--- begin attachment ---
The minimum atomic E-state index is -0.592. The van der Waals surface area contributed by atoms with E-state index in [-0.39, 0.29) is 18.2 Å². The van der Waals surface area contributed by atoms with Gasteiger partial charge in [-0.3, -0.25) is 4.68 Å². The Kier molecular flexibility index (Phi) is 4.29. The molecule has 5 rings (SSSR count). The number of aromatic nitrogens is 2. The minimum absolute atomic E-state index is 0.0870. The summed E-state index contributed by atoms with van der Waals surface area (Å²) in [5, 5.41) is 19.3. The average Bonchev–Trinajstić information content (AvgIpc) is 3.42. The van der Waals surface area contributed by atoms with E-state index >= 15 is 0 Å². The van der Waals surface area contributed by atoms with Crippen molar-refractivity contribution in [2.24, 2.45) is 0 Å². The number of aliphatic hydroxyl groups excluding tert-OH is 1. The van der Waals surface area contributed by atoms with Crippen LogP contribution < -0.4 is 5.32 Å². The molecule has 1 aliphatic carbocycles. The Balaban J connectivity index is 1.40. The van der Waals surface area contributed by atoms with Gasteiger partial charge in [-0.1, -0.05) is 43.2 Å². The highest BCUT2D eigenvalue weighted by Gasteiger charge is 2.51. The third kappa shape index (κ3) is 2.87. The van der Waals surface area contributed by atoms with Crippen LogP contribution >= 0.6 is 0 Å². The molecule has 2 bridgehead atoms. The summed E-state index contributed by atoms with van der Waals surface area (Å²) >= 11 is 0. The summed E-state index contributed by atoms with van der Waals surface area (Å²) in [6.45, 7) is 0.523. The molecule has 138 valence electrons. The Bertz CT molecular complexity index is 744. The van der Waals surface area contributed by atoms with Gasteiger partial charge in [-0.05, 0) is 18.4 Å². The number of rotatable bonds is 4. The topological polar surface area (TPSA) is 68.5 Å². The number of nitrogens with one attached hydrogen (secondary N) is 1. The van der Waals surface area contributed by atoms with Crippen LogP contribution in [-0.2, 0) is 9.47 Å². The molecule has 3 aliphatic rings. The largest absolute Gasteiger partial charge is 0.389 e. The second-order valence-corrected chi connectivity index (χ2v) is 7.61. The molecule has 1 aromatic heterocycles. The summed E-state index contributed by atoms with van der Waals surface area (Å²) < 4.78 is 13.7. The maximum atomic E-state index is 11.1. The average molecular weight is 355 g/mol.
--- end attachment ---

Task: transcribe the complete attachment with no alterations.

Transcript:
The minimum atomic E-state index is -0.592. The van der Waals surface area contributed by atoms with E-state index in [-0.39, 0.29) is 18.2 Å². The van der Waals surface area contributed by atoms with Gasteiger partial charge in [-0.3, -0.25) is 4.68 Å². The Kier molecular flexibility index (Phi) is 4.29. The molecule has 5 rings (SSSR count). The number of aromatic nitrogens is 2. The minimum absolute atomic E-state index is 0.0870. The summed E-state index contributed by atoms with van der Waals surface area (Å²) in [5, 5.41) is 19.3. The average Bonchev–Trinajstić information content (AvgIpc) is 3.42. The van der Waals surface area contributed by atoms with E-state index >= 15 is 0 Å². The van der Waals surface area contributed by atoms with Crippen molar-refractivity contribution in [2.24, 2.45) is 0 Å². The number of aliphatic hydroxyl groups excluding tert-OH is 1. The van der Waals surface area contributed by atoms with Crippen LogP contribution < -0.4 is 5.32 Å². The molecule has 1 aliphatic carbocycles. The Balaban J connectivity index is 1.40. The van der Waals surface area contributed by atoms with Gasteiger partial charge in [-0.1, -0.05) is 43.2 Å². The highest BCUT2D eigenvalue weighted by Gasteiger charge is 2.51. The third kappa shape index (κ3) is 2.87. The van der Waals surface area contributed by atoms with Crippen LogP contribution >= 0.6 is 0 Å². The molecule has 2 bridgehead atoms. The summed E-state index contributed by atoms with van der Waals surface area (Å²) >= 11 is 0. The summed E-state index contributed by atoms with van der Waals surface area (Å²) in [6.45, 7) is 0.523. The molecule has 138 valence electrons. The Bertz CT molecular complexity index is 744. The van der Waals surface area contributed by atoms with Gasteiger partial charge in [-0.05, 0) is 18.4 Å². The number of rotatable bonds is 4. The topological polar surface area (TPSA) is 68.5 Å². The number of nitrogens with one attached hydrogen (secondary N) is 1. The van der Waals surface area contributed by atoms with Crippen LogP contribution in [-0.2, 0) is 9.47 Å². The molecule has 3 aliphatic rings. The largest absolute Gasteiger partial charge is 0.389 e. The second-order valence-corrected chi connectivity index (χ2v) is 7.61. The molecule has 1 aromatic heterocycles. The summed E-state index contributed by atoms with van der Waals surface area (Å²) < 4.78 is 13.7. The maximum atomic E-state index is 11.1. The average molecular weight is 355 g/mol.